Anyway, I don't support the Taliban at all. They've destroyed our sense of culture, thought, religion, humanity, and everything that could potentially be good for us. The Pakistani army and the U.S. (both directly and indirectly) played a vital role in their formation, nurturing, and usurpation, but it's still the Taliban who actually carried out the direct beheading of some of the most intelligent people our land had created, brutally killing future engineers, doctors, and other professors.

It's still the Taliban who issued verdicts against education for females in our areas, and it's still they who bombed our schools, libraries, museums, tombs, and, most importantly, HOMES.

04-29-2010, 01:28 AM
Oh, sorry. Here's the promised excerpt. The actual paper is 20 pages long.

May I request... ANY mistakes I've made in it should be brought to my attention.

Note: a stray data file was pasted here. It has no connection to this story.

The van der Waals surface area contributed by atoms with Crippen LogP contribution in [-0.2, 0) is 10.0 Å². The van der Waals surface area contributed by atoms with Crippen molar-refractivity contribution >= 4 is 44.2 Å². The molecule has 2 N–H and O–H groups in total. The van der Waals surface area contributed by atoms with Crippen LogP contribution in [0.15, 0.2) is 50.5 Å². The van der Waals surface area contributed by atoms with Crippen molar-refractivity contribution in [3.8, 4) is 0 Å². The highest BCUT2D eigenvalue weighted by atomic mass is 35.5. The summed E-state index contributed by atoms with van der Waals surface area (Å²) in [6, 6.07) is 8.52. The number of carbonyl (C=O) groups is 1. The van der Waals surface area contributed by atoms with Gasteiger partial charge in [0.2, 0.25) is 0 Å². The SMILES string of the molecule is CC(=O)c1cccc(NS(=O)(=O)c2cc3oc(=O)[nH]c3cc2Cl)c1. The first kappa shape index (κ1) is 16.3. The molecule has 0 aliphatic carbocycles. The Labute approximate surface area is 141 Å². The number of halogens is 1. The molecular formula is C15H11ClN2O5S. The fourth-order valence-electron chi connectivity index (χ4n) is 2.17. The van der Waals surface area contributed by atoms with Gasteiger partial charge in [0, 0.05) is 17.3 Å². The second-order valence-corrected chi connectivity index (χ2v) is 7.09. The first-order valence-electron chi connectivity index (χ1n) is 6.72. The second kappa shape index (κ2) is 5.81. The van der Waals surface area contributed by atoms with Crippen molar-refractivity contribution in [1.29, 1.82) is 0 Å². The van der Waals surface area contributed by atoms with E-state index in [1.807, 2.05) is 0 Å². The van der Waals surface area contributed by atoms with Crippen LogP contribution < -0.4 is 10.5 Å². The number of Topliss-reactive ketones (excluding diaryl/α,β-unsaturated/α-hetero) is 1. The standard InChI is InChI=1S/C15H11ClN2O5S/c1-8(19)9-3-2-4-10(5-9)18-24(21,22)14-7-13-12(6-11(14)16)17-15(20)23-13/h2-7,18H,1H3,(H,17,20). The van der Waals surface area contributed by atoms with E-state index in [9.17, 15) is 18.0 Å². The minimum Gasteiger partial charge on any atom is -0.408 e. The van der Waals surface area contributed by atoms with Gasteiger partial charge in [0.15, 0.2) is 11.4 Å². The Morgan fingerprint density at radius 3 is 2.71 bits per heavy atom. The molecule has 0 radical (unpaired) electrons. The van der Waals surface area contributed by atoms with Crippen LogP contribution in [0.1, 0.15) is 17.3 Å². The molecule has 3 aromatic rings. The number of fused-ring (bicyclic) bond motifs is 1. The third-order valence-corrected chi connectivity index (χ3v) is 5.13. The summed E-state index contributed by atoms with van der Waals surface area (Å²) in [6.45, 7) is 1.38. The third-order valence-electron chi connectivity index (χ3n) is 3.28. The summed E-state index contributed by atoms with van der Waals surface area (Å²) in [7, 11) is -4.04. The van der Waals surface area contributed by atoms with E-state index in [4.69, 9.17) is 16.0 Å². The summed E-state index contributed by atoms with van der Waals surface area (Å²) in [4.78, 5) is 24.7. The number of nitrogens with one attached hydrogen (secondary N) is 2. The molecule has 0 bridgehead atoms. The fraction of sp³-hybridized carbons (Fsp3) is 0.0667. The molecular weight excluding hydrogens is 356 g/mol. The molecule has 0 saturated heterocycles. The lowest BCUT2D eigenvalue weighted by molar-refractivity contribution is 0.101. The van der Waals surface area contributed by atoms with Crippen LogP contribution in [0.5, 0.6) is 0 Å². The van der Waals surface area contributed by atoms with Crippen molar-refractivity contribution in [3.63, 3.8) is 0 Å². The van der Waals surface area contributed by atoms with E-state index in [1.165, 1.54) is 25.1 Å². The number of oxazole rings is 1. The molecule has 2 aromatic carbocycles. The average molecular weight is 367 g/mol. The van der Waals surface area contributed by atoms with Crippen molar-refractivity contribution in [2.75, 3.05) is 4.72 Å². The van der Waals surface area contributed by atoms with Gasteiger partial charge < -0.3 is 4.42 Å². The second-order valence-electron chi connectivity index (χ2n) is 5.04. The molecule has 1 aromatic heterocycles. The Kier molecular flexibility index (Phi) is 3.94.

The Taliban as we know them today are a product of the battle-hardened Muslim fighters who fought the Soviet military incursion into Afghanistan in the 1980s and were then known as the mujahideen. The mujahideen were supported by the United States and Pakistan through their intelligence agencies CIA and ISI respectively when the Soviets intruded into Afghanistan in 1980 as political rivals of the bipolar world in the cold war era. Selig Harrison – who is an expert on Afghanistan, a former South Asia bureau chief of the Washington Post, and the author of Out of Afghanistan and In Afghanistan's Shadow – reveals that he “warned [the U.S.] that we were creating a monster."[1] ( The U.S., because of its imperialist designs, had concerns about the military presence of Soviets in Afghanistan and hence cornered its opponents using Afghan fighters and Pakistani agencies. After the defeat of the Soviets at the hands of the Afghans in 1989, the U.S. abandoned the region and left it without any political setup to the mujahideen who afterward started a civil war in 1994 to take the reigns of power. Pakistan, which has been receiving arms from the U.S. since 1954,[2] ( sent its disguised army personnel to Afghanistan to get the reigns of power by exploiting the disunity of Afghans among themselves and to take an edge in strategic depth against India in Afghanistan. This disguised army, which was under the control of Pakistani agencies and was later coined by the local Afghans due to their love for their religion, later came to be known as Taliban. Thus, “the Taliban emerged in the early 1990s in northern Pakistan following the withdrawal of Soviet troops from Afghanistan."[3] ( Backed by the Pakistani army and intelligence agencies as well as by Saudi Arabia, the Taliban took the control of Kabul and established their style of Islamic government by renaming Afghanistan as the Islamic Emirate of Afghanistan. Saudi Arabia and Pakistan also encouraged militants from elsewhere around the Muslim world to “come and fight with the Mujahideen,” and, “in 1986 … the CIA lent substantial support to this activity.” [4] ( According to the same source, as a result of this strong support from the United States, Saudi Arabia, and Pakistan, at least as many as 35,000 Arab-Afghans have received militant training in Pakistan. The Taliban introduced their version of Sharia taught to them by their Pakistani teachers in the army who did everything to destroy all signs of culture and civilization in Afghanistan and welcomed all Islamic radical elements from all across the globe and tried to strengthen their rule using the petrol dollars of Saudi Arabia and other Gulf countries.[5] (